From Greece, I journeyed to Malta, where I joined nine other women for a six-day immersion in Goddess, From our farmhouse on Gozo, we visited Temples, sat with the Grandmothers in museums, and were gifted with an opportunity to chant in the Hypogeum.
The Megalithic Temples of Malta are prehistoric temples built during three time periods between 3600 BCE and 700 BCE. They are among the oldest free-standing structures on Earth.
An aerial view of the the Ġgantija temples on Gozo (3600-3200 BCE) shows the shape of Goddess in the structure of the apses. We walked amongst the ancient stones, sensing the rituals of 5000 years ago, noting the carved hollows where libations were poured, the doorways through which people entered sacred space . . .
Grandmothers – the Red Skorba fragment below has been dated at 4500-4100 BCE. The seated figure below is from the temple of Hagar Qim, 3600-3200 BCE.
The statues are old, but the megalithic temples of Malta may be even older than we think. Evidence of Neanderthal humans and animals known to be extinct before the end of the Paleolithic era have been found in the cave of Ghar Dalam, pointing to the migration of people and animals across land bridges joining Malta to Sicily and Sicily to mainland Europe. Marija Gimbutas showed that Goddess iconography in Malta shares numerous features with other Old European traditions (Labyrinthos Potnia – Malta Megalith Temple and Goddess Gallery; Marija Gimbutas & Miriam Robbins Dexter, The Living Goddesses).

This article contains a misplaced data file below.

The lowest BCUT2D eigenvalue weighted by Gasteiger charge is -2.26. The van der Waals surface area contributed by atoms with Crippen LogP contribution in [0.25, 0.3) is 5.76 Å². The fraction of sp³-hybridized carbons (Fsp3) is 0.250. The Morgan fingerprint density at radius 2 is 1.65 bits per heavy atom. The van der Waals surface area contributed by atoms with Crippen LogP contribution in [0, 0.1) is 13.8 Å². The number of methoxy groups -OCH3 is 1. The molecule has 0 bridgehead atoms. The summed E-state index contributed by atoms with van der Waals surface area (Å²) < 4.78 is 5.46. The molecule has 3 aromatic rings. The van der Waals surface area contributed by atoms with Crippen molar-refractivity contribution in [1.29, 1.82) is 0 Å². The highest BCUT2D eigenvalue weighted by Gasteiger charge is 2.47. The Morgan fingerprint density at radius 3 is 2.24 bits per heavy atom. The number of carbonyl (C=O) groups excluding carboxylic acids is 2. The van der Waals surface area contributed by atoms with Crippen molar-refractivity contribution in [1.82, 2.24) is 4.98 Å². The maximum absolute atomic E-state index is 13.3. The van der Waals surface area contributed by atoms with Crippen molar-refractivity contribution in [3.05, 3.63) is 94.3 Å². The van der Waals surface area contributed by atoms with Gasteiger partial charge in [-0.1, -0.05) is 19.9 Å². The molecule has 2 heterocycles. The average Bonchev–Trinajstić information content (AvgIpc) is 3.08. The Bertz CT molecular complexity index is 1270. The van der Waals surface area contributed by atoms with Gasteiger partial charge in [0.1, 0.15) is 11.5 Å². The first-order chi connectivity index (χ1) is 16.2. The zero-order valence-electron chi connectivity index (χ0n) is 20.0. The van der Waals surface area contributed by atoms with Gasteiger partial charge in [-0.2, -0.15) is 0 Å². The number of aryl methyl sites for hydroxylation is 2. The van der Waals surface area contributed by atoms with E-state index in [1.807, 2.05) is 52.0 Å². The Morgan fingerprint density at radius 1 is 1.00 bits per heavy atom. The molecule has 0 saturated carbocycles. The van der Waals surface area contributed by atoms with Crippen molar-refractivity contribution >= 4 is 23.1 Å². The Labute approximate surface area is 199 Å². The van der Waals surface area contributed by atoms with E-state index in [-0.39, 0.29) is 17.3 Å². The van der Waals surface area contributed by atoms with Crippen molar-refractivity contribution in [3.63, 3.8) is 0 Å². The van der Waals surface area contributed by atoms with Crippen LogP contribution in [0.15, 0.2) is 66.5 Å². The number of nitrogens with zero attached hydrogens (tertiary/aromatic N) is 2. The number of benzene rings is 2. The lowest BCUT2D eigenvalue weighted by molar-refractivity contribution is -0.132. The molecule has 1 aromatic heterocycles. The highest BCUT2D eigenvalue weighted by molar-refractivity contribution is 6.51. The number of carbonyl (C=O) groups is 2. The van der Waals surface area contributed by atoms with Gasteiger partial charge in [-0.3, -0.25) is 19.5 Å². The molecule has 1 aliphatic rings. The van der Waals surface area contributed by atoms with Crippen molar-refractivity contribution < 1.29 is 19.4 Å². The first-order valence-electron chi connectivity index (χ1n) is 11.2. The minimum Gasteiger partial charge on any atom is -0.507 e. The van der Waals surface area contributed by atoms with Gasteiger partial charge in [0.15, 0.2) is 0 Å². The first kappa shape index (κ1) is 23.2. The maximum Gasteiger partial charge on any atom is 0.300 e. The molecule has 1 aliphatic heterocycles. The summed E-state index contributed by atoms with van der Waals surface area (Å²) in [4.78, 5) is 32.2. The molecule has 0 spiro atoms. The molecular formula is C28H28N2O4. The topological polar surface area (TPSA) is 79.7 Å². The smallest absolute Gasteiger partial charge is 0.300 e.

This first image is from c 6300 BCE, and was found in Thessaly, Greece.
This second image is from the temple of Hagar Qim, Malta, showing a pregnant woman figurine with similar symbols painted on her body.
On out last night in Malta, we shared a meal in Xaghra on Gozo. As the sun set, the local people performed a play in the town square. Imagine our delight when we discovered that the the central character of the play was Calypso, a priestess/Goddess figure who has been there since the beginning and can still be found “in the laughter of children”.
With blessings to Tricia Szirom, Rose Benito, and all my sister pilgrims in Malta.